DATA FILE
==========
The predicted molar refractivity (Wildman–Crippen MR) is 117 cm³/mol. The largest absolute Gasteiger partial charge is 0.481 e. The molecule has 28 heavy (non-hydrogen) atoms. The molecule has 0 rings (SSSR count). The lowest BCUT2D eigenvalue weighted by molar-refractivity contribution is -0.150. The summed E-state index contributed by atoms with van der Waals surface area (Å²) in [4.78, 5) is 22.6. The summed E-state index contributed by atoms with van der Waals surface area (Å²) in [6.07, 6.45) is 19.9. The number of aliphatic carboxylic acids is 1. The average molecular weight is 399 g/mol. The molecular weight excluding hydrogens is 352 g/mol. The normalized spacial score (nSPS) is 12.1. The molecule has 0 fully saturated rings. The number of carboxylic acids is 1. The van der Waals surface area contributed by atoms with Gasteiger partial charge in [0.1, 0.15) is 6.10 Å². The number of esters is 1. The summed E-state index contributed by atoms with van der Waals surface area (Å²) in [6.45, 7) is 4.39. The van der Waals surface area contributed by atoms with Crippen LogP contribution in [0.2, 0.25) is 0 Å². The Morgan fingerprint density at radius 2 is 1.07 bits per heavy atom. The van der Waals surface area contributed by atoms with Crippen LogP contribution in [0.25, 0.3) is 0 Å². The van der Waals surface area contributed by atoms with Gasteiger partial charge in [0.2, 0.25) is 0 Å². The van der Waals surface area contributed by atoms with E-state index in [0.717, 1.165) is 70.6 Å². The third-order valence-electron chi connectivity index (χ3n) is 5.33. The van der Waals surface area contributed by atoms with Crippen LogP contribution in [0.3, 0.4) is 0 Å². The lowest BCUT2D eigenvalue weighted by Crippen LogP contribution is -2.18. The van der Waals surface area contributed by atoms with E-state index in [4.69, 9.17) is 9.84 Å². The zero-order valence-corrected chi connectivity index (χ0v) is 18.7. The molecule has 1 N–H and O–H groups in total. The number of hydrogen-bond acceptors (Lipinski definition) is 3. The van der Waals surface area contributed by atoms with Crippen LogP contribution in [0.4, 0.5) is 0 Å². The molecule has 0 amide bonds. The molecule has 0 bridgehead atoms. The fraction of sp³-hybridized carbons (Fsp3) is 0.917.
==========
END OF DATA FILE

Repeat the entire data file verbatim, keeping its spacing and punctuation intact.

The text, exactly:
The predicted molar refractivity (Wildman–Crippen MR) is 117 cm³/mol. The largest absolute Gasteiger partial charge is 0.481 e. The molecule has 28 heavy (non-hydrogen) atoms. The molecule has 0 rings (SSSR count). The lowest BCUT2D eigenvalue weighted by molar-refractivity contribution is -0.150. The summed E-state index contributed by atoms with van der Waals surface area (Å²) in [4.78, 5) is 22.6. The summed E-state index contributed by atoms with van der Waals surface area (Å²) in [6.07, 6.45) is 19.9. The number of aliphatic carboxylic acids is 1. The average molecular weight is 399 g/mol. The molecular weight excluding hydrogens is 352 g/mol. The normalized spacial score (nSPS) is 12.1. The molecule has 0 fully saturated rings. The number of carboxylic acids is 1. The van der Waals surface area contributed by atoms with Gasteiger partial charge in [0.1, 0.15) is 6.10 Å². The number of esters is 1. The summed E-state index contributed by atoms with van der Waals surface area (Å²) in [6.45, 7) is 4.39. The van der Waals surface area contributed by atoms with Crippen LogP contribution in [0.2, 0.25) is 0 Å². The Morgan fingerprint density at radius 2 is 1.07 bits per heavy atom. The van der Waals surface area contributed by atoms with Crippen LogP contribution in [0.25, 0.3) is 0 Å². The van der Waals surface area contributed by atoms with Gasteiger partial charge in [0.2, 0.25) is 0 Å². The van der Waals surface area contributed by atoms with E-state index in [0.717, 1.165) is 70.6 Å². The third-order valence-electron chi connectivity index (χ3n) is 5.33. The van der Waals surface area contributed by atoms with Crippen LogP contribution in [0.3, 0.4) is 0 Å². The lowest BCUT2D eigenvalue weighted by Crippen LogP contribution is -2.18. The van der Waals surface area contributed by atoms with E-state index in [4.69, 9.17) is 9.84 Å². The zero-order valence-corrected chi connectivity index (χ0v) is 18.7. The molecule has 1 N–H and O–H groups in total. The number of hydrogen-bond acceptors (Lipinski definition) is 3. The van der Waals surface area contributed by atoms with Crippen LogP contribution in [0.4, 0.5) is 0 Å². The molecule has 0 amide bonds. The molecule has 0 bridgehead atoms. The fraction of sp³-hybridized carbons (Fsp3) is 0.917.